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Joe Calicott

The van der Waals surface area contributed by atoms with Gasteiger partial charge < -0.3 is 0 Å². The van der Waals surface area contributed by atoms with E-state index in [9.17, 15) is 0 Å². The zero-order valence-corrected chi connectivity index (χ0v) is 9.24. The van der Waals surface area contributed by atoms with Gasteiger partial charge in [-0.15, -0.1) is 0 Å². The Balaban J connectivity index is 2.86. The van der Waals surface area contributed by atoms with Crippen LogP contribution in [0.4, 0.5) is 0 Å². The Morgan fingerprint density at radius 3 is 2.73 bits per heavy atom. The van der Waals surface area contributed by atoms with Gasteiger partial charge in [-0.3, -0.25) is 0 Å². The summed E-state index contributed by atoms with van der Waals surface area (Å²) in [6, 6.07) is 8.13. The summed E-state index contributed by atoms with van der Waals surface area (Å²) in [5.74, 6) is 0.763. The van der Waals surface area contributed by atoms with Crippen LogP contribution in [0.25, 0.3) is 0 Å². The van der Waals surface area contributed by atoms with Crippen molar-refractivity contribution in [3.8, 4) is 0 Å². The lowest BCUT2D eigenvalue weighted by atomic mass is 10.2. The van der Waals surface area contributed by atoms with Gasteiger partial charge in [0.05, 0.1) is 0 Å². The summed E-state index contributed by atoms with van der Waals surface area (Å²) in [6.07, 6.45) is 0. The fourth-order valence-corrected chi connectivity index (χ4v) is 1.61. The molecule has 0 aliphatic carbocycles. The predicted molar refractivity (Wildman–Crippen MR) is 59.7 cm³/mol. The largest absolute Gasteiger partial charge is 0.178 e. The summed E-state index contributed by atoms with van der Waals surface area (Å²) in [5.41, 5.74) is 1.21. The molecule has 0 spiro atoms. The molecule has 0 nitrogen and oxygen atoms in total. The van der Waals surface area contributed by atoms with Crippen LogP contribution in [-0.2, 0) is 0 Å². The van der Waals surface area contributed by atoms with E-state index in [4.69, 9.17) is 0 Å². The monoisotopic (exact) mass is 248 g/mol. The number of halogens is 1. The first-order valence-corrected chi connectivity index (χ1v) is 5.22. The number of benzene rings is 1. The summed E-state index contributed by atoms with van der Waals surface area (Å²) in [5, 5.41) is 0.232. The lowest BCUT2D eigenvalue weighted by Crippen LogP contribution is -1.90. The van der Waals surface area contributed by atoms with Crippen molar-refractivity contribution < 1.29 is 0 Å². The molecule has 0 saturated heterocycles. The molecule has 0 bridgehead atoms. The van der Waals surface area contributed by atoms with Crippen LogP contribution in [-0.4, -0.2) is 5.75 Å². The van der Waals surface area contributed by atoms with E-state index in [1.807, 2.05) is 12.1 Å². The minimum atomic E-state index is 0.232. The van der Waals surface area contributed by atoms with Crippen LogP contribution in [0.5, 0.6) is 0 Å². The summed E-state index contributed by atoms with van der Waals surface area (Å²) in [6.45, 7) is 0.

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b. 11 October 1900, Nesbit, Mississippi, USA, d. 1969, Mississippi, USA. Joe Callicott spent his whole life in the area south of Memphis, and his music has affinities with that of his neighbour Jim Jackson and especially Frank Stokes, with whom he sometimes worked in Memphis. His chief musical associate, however, was Garfield Akers, and it was as Akers’ second guitarist that he first recorded in 1929. Callicott’s solitary 78 rpm single was recorded the following year, pairing ‘Fare Thee Well Blues’, from the songster tradition, with ‘Travelling Mama Blues’, an amalgam of contemporary verses, both sung in a high, forceful voice to a rhythmic accompaniment. Callicott virtually ceased playing in 1959 when Akers died; although he had slowed down somewhat, his guitar rhythms were still metronomic. His voice became gentler, making the sound of his music more akin to that of Frank Stokes (minus the melodic embellishments usually provided by Stokes’ second guitar or violin accompanists). He recorded some final sessions for the blues documentarian George Mitchell in the late 60s. Callicott favoured extended performances, but his ability to play in a variety of keys and tunings saves his work from the monotony that might be expected from the steady rhythmic tread, so that the overall effect is gently hypnotic.

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